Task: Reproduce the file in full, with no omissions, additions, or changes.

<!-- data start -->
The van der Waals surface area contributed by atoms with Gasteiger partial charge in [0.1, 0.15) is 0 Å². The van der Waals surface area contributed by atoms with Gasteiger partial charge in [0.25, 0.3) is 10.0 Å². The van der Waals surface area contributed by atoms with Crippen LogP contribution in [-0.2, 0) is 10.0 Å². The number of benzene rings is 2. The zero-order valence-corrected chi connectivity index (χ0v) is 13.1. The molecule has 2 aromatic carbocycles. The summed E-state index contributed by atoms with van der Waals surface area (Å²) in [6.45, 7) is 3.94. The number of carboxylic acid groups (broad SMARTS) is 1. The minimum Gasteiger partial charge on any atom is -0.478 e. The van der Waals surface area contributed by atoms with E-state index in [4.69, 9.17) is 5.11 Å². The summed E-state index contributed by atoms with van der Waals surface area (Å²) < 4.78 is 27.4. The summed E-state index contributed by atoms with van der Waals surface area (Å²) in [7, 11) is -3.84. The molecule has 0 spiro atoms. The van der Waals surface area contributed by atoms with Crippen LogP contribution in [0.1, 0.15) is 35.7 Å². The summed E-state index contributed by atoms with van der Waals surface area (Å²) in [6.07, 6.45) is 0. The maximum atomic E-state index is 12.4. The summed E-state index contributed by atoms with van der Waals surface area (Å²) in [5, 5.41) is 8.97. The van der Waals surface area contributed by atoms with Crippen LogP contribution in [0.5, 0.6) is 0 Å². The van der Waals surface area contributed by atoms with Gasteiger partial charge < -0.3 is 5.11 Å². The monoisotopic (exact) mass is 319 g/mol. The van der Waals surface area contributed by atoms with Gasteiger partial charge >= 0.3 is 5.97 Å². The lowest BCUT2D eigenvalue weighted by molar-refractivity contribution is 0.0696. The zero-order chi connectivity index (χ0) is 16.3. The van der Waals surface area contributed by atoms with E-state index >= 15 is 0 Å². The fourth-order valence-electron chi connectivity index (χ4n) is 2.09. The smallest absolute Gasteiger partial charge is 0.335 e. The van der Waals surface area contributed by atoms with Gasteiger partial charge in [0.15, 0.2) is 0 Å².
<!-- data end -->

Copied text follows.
The van der Waals surface area contributed by atoms with Gasteiger partial charge in [0.1, 0.15) is 0 Å². The van der Waals surface area contributed by atoms with Gasteiger partial charge in [0.25, 0.3) is 10.0 Å². The van der Waals surface area contributed by atoms with Crippen LogP contribution in [-0.2, 0) is 10.0 Å². The number of benzene rings is 2. The zero-order valence-corrected chi connectivity index (χ0v) is 13.1. The molecule has 2 aromatic carbocycles. The summed E-state index contributed by atoms with van der Waals surface area (Å²) in [6.45, 7) is 3.94. The number of carboxylic acid groups (broad SMARTS) is 1. The minimum Gasteiger partial charge on any atom is -0.478 e. The van der Waals surface area contributed by atoms with E-state index in [4.69, 9.17) is 5.11 Å². The summed E-state index contributed by atoms with van der Waals surface area (Å²) < 4.78 is 27.4. The summed E-state index contributed by atoms with van der Waals surface area (Å²) in [7, 11) is -3.84. The molecule has 0 spiro atoms. The van der Waals surface area contributed by atoms with Crippen LogP contribution in [0.1, 0.15) is 35.7 Å². The summed E-state index contributed by atoms with van der Waals surface area (Å²) in [6.07, 6.45) is 0. The maximum atomic E-state index is 12.4. The summed E-state index contributed by atoms with van der Waals surface area (Å²) in [5, 5.41) is 8.97. The van der Waals surface area contributed by atoms with Crippen LogP contribution in [0.5, 0.6) is 0 Å². The van der Waals surface area contributed by atoms with Gasteiger partial charge < -0.3 is 5.11 Å². The monoisotopic (exact) mass is 319 g/mol. The van der Waals surface area contributed by atoms with Gasteiger partial charge >= 0.3 is 5.97 Å². The lowest BCUT2D eigenvalue weighted by molar-refractivity contribution is 0.0696. The zero-order chi connectivity index (χ0) is 16.3. The van der Waals surface area contributed by atoms with E-state index >= 15 is 0 Å². The fourth-order valence-electron chi connectivity index (χ4n) is 2.09. The smallest absolute Gasteiger partial charge is 0.335 e. The van der Waals surface area contributed by atoms with Gasteiger partial charge in [0.15, 0.2) is 0 Å².